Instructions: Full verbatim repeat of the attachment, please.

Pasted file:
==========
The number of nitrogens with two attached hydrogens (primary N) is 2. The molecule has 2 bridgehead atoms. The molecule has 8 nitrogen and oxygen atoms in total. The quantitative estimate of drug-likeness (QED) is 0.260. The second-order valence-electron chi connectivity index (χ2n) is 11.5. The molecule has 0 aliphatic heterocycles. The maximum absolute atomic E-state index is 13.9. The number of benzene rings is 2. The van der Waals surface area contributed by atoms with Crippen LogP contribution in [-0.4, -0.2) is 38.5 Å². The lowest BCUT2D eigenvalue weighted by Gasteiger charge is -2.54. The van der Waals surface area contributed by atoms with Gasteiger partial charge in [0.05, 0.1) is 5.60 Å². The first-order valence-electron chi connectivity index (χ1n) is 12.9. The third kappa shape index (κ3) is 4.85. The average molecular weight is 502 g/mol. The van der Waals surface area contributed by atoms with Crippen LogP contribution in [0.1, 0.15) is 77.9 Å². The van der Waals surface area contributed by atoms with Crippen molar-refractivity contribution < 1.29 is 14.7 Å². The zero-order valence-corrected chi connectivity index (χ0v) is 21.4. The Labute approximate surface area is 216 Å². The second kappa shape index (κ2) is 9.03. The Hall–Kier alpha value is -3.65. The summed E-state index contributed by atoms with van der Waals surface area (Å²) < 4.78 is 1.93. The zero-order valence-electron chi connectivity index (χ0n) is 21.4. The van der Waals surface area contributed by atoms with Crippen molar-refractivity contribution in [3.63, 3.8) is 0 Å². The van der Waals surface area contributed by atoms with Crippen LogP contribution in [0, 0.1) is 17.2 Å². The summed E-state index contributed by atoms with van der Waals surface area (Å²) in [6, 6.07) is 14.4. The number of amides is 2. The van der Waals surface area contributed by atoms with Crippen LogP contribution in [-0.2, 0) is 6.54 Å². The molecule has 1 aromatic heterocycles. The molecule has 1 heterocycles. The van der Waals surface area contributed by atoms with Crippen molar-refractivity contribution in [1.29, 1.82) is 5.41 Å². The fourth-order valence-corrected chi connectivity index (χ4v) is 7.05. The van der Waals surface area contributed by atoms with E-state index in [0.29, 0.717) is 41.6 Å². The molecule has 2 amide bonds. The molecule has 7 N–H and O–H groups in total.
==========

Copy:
The number of nitrogens with two attached hydrogens (primary N) is 2. The molecule has 2 bridgehead atoms. The molecule has 8 nitrogen and oxygen atoms in total. The quantitative estimate of drug-likeness (QED) is 0.260. The second-order valence-electron chi connectivity index (χ2n) is 11.5. The molecule has 0 aliphatic heterocycles. The maximum absolute atomic E-state index is 13.9. The number of benzene rings is 2. The van der Waals surface area contributed by atoms with Crippen LogP contribution in [-0.4, -0.2) is 38.5 Å². The lowest BCUT2D eigenvalue weighted by Gasteiger charge is -2.54. The van der Waals surface area contributed by atoms with Gasteiger partial charge in [0.05, 0.1) is 5.60 Å². The first-order valence-electron chi connectivity index (χ1n) is 12.9. The third kappa shape index (κ3) is 4.85. The average molecular weight is 502 g/mol. The van der Waals surface area contributed by atoms with Crippen LogP contribution in [0.1, 0.15) is 77.9 Å². The van der Waals surface area contributed by atoms with Crippen molar-refractivity contribution < 1.29 is 14.7 Å². The zero-order valence-corrected chi connectivity index (χ0v) is 21.4. The Labute approximate surface area is 216 Å². The second kappa shape index (κ2) is 9.03. The Hall–Kier alpha value is -3.65. The summed E-state index contributed by atoms with van der Waals surface area (Å²) < 4.78 is 1.93. The zero-order valence-electron chi connectivity index (χ0n) is 21.4. The van der Waals surface area contributed by atoms with Crippen molar-refractivity contribution in [3.63, 3.8) is 0 Å². The van der Waals surface area contributed by atoms with Crippen LogP contribution in [0, 0.1) is 17.2 Å². The summed E-state index contributed by atoms with van der Waals surface area (Å²) in [6, 6.07) is 14.4. The number of amides is 2. The van der Waals surface area contributed by atoms with Crippen LogP contribution in [-0.2, 0) is 6.54 Å². The molecule has 1 aromatic heterocycles. The molecule has 1 heterocycles. The van der Waals surface area contributed by atoms with Crippen molar-refractivity contribution in [1.29, 1.82) is 5.41 Å². The fourth-order valence-corrected chi connectivity index (χ4v) is 7.05. The van der Waals surface area contributed by atoms with E-state index in [0.29, 0.717) is 41.6 Å². The molecule has 2 amide bonds. The molecule has 7 N–H and O–H groups in total.